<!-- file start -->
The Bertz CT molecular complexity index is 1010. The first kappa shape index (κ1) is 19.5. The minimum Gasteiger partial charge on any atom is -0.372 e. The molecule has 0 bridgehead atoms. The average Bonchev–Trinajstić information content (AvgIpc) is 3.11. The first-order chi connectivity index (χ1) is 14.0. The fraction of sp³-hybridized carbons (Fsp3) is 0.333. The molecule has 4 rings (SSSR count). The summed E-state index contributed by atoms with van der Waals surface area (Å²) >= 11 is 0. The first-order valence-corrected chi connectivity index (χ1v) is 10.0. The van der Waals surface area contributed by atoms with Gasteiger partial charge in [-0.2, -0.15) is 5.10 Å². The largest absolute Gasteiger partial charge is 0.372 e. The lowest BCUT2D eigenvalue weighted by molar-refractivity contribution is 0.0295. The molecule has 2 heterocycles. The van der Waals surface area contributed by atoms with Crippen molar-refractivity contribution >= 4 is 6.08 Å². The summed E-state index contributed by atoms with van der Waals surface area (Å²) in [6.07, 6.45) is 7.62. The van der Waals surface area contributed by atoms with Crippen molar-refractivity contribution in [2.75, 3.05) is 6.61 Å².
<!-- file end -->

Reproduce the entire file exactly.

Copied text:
The Bertz CT molecular complexity index is 1010. The first kappa shape index (κ1) is 19.5. The minimum Gasteiger partial charge on any atom is -0.372 e. The molecule has 0 bridgehead atoms. The average Bonchev–Trinajstić information content (AvgIpc) is 3.11. The first-order chi connectivity index (χ1) is 14.0. The fraction of sp³-hybridized carbons (Fsp3) is 0.333. The molecule has 4 rings (SSSR count). The summed E-state index contributed by atoms with van der Waals surface area (Å²) >= 11 is 0. The first-order valence-corrected chi connectivity index (χ1v) is 10.0. The van der Waals surface area contributed by atoms with Gasteiger partial charge in [-0.2, -0.15) is 5.10 Å². The largest absolute Gasteiger partial charge is 0.372 e. The lowest BCUT2D eigenvalue weighted by molar-refractivity contribution is 0.0295. The molecule has 2 heterocycles. The van der Waals surface area contributed by atoms with Crippen molar-refractivity contribution >= 4 is 6.08 Å². The summed E-state index contributed by atoms with van der Waals surface area (Å²) in [6.07, 6.45) is 7.62. The van der Waals surface area contributed by atoms with Crippen molar-refractivity contribution in [2.75, 3.05) is 6.61 Å².